The U.S. Supreme Court has done its part. Now it's up to New York State to decide whether to allow wagering on sports in the state.
The Supreme Court on Monday struck down a federal law that all but banned sports gambling across the country. The decision paves the way for states to give the OK to betting on the NFL, March Madness and the World Series within their borders and to tax the revenue generated by sports gambling.
In New York, four new casinos – the closest one to Buffalo is in Seneca County – have the easiest path to approval under current state law. But new legislation is required for college and pro sports fans to place bets in other venues or online.
"We were hoping for this. But we do know reality, and we know this is a first step," said Michael Nolan, chief operating officer of Batavia Downs Gaming, which is part of Western Regional Off-Track Betting. "We're going to need some favorable New York State legislation to really give the best experience possible to Western New Yorkers."
Officials with Batavia Downs, Buffalo Raceway in Hamburg and the Seneca Nation of Indians' three casinos all are waiting to find out what the court's decision means for them and what form legal sports gambling would take in New York.
State lawmakers could begin debating legislation next week, and advocates say New York needs to act quickly to keep pace with the legal sports betting in neighboring states. But Gov. Andrew M. Cuomo on Monday said he doubted the Legislature would act on sports wagering this year.
“We haven’t reviewed it, and it’s nothing that we’ve talked about with the Legislature,” Cuomo told reporters in New York City, according to Spectrum News. “We passed casino gaming as you know, but there’s been no discussion beyond that.”
The Supreme Court ruling overturns a 1992 federal law that allowed sports wagering only in Nevada and, to a lesser degree, in Delaware, Montana and Oregon.
The case was rooted in former New Jersey Gov. Chris Christie’s effort to bring sports gambling to that state and its struggling Atlantic City casinos. That move was opposed by professional and collegiate sports leagues, but the court's decision finding the 1992 act unconstitutional was widely expected, said Nellie Drew, who teaches sports law at the University at Buffalo's Law School.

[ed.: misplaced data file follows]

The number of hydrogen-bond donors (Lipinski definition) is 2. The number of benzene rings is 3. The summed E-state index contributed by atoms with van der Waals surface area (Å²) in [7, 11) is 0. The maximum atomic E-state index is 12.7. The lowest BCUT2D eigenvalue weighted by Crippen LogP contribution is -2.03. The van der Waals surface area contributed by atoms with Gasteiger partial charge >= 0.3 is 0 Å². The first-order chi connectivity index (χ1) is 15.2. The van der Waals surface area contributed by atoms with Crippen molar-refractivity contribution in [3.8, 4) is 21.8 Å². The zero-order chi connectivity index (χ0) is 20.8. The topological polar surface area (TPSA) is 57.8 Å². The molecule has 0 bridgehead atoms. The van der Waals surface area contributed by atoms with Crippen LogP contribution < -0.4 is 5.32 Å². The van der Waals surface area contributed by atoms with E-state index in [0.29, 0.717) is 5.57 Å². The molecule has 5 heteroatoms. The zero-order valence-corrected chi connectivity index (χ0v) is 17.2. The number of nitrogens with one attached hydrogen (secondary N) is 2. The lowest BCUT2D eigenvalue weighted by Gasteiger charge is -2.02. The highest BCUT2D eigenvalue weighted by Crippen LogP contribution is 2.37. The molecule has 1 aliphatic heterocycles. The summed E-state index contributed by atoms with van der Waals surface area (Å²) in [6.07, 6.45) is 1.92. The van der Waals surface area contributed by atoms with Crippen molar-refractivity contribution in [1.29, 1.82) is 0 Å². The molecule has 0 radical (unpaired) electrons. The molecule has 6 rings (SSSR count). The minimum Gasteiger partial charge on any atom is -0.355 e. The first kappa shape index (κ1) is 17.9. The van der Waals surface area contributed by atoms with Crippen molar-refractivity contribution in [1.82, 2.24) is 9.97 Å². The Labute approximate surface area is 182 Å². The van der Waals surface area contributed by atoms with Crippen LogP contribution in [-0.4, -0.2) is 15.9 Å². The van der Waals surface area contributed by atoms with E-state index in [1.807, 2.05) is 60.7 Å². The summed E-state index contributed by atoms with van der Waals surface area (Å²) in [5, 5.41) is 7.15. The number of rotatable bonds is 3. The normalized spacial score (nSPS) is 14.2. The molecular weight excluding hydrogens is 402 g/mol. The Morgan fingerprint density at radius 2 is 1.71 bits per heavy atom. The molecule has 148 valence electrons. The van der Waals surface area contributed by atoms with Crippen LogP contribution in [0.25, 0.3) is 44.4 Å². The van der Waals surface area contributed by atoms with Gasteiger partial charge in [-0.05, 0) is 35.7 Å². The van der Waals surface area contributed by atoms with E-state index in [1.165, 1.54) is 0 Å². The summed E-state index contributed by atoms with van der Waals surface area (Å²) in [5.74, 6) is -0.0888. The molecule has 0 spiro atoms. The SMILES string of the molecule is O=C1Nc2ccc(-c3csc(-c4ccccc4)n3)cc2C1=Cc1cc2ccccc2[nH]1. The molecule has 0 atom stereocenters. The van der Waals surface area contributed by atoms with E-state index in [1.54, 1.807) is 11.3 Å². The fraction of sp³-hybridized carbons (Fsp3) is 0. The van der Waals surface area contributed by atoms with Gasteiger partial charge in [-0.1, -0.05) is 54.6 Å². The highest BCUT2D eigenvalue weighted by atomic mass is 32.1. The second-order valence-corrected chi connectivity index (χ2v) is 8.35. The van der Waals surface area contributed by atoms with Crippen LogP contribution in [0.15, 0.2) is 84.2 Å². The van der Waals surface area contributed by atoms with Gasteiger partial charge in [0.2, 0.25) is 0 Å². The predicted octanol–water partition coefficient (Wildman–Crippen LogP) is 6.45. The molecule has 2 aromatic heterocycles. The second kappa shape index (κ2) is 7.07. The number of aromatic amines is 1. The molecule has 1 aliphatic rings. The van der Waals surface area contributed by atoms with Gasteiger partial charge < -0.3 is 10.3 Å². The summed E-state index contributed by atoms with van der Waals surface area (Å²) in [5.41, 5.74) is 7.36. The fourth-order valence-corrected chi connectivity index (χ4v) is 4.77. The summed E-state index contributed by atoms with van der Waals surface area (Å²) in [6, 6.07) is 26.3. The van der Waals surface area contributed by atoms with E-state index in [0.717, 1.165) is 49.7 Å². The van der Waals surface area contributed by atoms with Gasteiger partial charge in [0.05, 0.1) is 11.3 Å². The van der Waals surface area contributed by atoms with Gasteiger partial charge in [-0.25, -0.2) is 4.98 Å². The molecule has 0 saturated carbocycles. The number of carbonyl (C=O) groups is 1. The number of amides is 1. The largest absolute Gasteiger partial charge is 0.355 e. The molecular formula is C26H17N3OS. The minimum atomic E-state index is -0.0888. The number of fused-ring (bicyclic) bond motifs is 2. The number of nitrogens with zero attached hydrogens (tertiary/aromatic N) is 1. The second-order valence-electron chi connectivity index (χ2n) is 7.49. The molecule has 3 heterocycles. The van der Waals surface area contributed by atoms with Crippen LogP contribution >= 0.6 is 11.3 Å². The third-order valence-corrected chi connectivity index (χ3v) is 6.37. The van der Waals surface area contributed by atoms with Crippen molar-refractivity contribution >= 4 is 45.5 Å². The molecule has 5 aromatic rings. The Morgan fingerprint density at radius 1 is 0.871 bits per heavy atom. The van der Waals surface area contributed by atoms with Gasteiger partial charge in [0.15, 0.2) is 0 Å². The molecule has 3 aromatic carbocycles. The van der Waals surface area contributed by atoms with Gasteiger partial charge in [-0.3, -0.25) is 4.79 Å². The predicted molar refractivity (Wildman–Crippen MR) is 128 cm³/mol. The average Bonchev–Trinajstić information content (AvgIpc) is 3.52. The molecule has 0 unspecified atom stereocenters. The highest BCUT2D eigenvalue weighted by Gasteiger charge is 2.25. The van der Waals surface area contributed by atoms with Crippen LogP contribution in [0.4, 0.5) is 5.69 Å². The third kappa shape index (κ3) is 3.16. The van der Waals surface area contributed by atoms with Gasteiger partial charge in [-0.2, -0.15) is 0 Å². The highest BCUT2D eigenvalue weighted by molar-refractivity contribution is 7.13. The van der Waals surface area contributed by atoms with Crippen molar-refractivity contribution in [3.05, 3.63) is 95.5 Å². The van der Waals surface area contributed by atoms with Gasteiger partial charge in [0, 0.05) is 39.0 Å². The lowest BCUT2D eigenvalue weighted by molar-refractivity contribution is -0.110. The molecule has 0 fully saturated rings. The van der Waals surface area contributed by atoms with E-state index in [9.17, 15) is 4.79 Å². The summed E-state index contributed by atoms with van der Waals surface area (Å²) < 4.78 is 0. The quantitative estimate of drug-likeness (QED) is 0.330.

Americans illegally bet $150 billion annually on sports, according to The New York Times, and states have long been eager to capture, regulate and tax some of that activity.
"There will be a lot of pressure to enact legislation to allow some form of sports gambling, because it's a tremendous revenue source for the state," Drew said.
Some states are further along than others in being ready to capitalize on the high court's decision.
In New York, a 2013 law that expanded commercial casino gambling in the state included a provision allowing the new casinos to offer sports gambling if Congress or the courts lifted the federal ban on that activity. The del Lago Resort & Casino in the Finger Lakes is among them.
The four new casinos now can apply to the state Gaming Commission for sports betting licenses, although one influential lawmaker said the Legislature still must pass a law detailing how sports gambling would work for the four casinos and everyone else.
State Sen. John Bonacic, an Orange County Republican who chairs the Senate’s Racing, Gaming and Wagering Committee, has sponsored a bill to legalize sports betting.
Under his legislation, the four casinos could reach "affiliate" agreements with racinos or other facilities that would bring sports gambling to those partner facilities, Bonacic said. "This way, those affiliates can share in making money," he said.
Gamblers who want to make wagers on a mobile app or on their computers would have to register as a customer with one of the approved casinos before placing bets online, he said.